Deadlock in Nepal to affect stability, growth

The political impasse in Nepal caused by the absence of a constitution and an elected parliament could affect the stability and economic development of this land-locked nation.
The parliament was dissolved on May 28 this year after the Constituent Assembly (CA) failed to meet its deadline, which was extended several times, to draft a constitution that would have been the basis for governance in Nepal.
The dissolution of the CA was largely due to the lack of consensus on the issue of federalism in drafting the new constitution.
The National Planning Commission (NPC), which is the economic advisory body in Nepal, has expressed serious doubts that it would be able to come up with an economic plan beyond 2012 due to the political uncertainties in the country.
As a consequence of the dissolution of the CA, there is now a squabble within Unified Communist Party of Nepal- Maoists (UCPN-M), with the hardline faction led by Mohan Baidya, and the so-called establishment faction led Pushpa Kamal Dahal Prachanda and Baburam Bhattarai, who is now the caretaker prime minister.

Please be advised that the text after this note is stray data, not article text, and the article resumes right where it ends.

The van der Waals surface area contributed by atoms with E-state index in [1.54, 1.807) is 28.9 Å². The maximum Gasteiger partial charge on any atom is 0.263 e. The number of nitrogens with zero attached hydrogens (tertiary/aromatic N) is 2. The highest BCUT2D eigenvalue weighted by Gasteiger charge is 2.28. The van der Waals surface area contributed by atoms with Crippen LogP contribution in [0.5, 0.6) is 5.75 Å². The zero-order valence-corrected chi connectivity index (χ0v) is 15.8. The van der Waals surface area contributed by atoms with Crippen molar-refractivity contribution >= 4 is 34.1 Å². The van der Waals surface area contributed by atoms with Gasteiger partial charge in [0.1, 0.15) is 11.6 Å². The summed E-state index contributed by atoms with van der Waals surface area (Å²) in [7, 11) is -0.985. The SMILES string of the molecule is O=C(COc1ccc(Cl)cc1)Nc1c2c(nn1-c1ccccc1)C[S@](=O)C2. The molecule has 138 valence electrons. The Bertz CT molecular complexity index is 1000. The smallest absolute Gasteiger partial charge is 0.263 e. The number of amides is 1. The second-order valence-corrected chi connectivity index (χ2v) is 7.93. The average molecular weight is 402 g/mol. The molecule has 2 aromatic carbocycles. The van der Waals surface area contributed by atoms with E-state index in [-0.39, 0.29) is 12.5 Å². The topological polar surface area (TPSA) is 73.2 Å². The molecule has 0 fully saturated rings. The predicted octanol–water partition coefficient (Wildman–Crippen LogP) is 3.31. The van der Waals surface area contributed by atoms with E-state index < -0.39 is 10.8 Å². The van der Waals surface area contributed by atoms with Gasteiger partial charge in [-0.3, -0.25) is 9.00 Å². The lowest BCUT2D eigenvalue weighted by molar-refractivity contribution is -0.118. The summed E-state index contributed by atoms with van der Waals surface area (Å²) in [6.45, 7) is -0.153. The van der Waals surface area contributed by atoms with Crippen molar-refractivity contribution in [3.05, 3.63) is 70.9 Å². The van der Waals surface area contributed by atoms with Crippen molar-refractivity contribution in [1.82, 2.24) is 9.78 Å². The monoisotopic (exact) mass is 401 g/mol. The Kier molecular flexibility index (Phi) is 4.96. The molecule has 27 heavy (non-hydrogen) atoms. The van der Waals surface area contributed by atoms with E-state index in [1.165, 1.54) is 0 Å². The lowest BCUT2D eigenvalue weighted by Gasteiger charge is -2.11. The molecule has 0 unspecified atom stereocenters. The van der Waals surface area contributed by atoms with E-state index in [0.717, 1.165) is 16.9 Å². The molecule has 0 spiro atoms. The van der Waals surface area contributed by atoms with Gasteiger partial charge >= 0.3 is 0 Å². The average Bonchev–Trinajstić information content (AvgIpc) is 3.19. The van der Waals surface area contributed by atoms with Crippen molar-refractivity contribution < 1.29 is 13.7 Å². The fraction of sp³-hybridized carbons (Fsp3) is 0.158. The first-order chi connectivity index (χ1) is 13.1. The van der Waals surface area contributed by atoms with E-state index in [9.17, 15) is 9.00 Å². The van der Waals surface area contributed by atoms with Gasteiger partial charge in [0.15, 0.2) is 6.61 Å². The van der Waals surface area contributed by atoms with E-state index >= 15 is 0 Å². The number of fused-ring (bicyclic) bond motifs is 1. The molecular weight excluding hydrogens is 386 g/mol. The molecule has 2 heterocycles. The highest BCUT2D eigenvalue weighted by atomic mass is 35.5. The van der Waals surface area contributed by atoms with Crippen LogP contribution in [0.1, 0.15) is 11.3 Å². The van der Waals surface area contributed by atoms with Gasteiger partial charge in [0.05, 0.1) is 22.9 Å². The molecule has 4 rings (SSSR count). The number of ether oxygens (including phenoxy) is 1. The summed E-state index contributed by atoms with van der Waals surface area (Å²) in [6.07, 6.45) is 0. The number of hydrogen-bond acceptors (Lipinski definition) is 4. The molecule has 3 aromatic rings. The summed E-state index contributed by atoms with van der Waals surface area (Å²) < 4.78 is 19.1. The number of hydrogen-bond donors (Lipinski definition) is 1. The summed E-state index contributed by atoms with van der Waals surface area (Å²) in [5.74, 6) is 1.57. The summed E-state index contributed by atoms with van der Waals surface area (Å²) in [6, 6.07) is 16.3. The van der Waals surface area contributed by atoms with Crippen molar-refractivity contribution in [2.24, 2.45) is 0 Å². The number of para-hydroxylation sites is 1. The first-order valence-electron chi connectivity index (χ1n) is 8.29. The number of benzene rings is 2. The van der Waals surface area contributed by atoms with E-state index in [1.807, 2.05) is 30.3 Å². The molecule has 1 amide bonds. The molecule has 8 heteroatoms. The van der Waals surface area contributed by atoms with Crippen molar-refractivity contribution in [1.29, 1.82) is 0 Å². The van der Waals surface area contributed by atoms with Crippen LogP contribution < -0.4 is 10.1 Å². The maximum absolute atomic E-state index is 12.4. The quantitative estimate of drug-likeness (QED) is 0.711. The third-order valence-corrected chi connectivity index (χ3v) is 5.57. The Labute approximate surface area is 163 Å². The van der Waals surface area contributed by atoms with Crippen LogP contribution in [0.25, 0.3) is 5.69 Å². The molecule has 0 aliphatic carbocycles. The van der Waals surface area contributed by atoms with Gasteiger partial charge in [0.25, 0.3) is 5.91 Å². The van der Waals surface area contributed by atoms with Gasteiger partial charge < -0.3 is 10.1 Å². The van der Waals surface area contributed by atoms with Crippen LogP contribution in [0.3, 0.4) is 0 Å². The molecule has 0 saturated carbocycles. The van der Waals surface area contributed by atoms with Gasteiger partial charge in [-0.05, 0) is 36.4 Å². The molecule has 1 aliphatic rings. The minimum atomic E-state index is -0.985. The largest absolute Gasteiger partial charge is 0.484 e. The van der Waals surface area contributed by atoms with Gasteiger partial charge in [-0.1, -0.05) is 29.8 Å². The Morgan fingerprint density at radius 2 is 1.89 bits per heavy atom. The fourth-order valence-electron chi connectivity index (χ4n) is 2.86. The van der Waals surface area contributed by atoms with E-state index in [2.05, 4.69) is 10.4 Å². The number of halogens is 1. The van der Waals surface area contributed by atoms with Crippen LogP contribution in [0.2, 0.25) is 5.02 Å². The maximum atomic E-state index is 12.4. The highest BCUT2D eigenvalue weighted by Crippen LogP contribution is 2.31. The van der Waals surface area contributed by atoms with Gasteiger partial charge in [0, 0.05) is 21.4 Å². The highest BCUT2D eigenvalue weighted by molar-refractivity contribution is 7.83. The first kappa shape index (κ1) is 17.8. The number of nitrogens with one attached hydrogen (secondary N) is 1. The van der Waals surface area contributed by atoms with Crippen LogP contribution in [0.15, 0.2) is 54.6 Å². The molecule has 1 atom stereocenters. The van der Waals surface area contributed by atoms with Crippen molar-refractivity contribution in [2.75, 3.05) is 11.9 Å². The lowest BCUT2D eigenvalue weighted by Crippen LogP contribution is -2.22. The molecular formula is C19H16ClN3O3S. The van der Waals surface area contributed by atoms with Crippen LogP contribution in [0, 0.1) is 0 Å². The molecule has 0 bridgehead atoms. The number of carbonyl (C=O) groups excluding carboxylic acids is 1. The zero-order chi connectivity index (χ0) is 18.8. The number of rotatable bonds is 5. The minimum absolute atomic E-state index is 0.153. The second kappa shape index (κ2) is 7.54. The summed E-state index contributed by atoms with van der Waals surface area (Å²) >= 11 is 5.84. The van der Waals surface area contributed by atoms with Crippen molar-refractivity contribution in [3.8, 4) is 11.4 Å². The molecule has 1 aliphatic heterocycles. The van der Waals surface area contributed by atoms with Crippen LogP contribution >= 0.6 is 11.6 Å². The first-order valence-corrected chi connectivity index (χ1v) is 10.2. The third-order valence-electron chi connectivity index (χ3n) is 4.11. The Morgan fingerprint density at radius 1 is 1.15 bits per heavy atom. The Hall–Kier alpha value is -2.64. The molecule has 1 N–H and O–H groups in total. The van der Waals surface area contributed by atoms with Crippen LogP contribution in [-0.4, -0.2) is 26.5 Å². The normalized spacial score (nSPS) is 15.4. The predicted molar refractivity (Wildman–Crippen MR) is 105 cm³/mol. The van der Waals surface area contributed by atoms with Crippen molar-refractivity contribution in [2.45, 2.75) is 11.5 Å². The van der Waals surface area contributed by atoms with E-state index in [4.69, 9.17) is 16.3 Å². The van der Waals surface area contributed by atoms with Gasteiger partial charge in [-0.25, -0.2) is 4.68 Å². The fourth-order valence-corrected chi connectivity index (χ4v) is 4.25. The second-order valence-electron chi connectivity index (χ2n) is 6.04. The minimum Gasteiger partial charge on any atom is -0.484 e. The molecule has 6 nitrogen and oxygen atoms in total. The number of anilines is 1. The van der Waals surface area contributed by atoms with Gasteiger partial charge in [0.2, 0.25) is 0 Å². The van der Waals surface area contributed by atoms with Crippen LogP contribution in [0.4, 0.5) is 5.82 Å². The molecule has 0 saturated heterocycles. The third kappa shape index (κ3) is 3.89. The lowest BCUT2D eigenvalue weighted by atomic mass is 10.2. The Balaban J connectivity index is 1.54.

The rift began after the November 1 agreement made by political parties last year which focused mostly on the integration of former combatants into the Nepal army and returning back properties which were seized by the Maoists during the war.
Although the issues are slowly being resolved with the integration taking place and properties being handed back to the rightful owners, not all sides are fully satisfied with the way things are picking up.
The split in the two factions have turned violent last June 30 when some party cadres were injured during a dispute over party properties.
Similarly, the Communist Party of Nepal-Unified Marxist Leninist (CPN-UML) is also having some internal conflicts and losing its political influence.
On the other hand, the identity-based Madhesi parties and ethnic groups are also expanding their influence and further muddling the political situation in the country.
The issue on federalism, on whether to grant more autonomy to the various ethnic groups in Nepal, has been the main stumbling block to a consensus and unity among Nepali citizens.
Opposition parties, including the National Congress, UML, and Madhesi People’s Rights Forum have rejected calls by caretaker Prime Minister Baburam Bhattarai for elections to members of the Constituent Assembly on November 22 this year.
They have also demanded the resignation of the caretaker prime minister, saying that it is necessary in order to achieve a national consensus.

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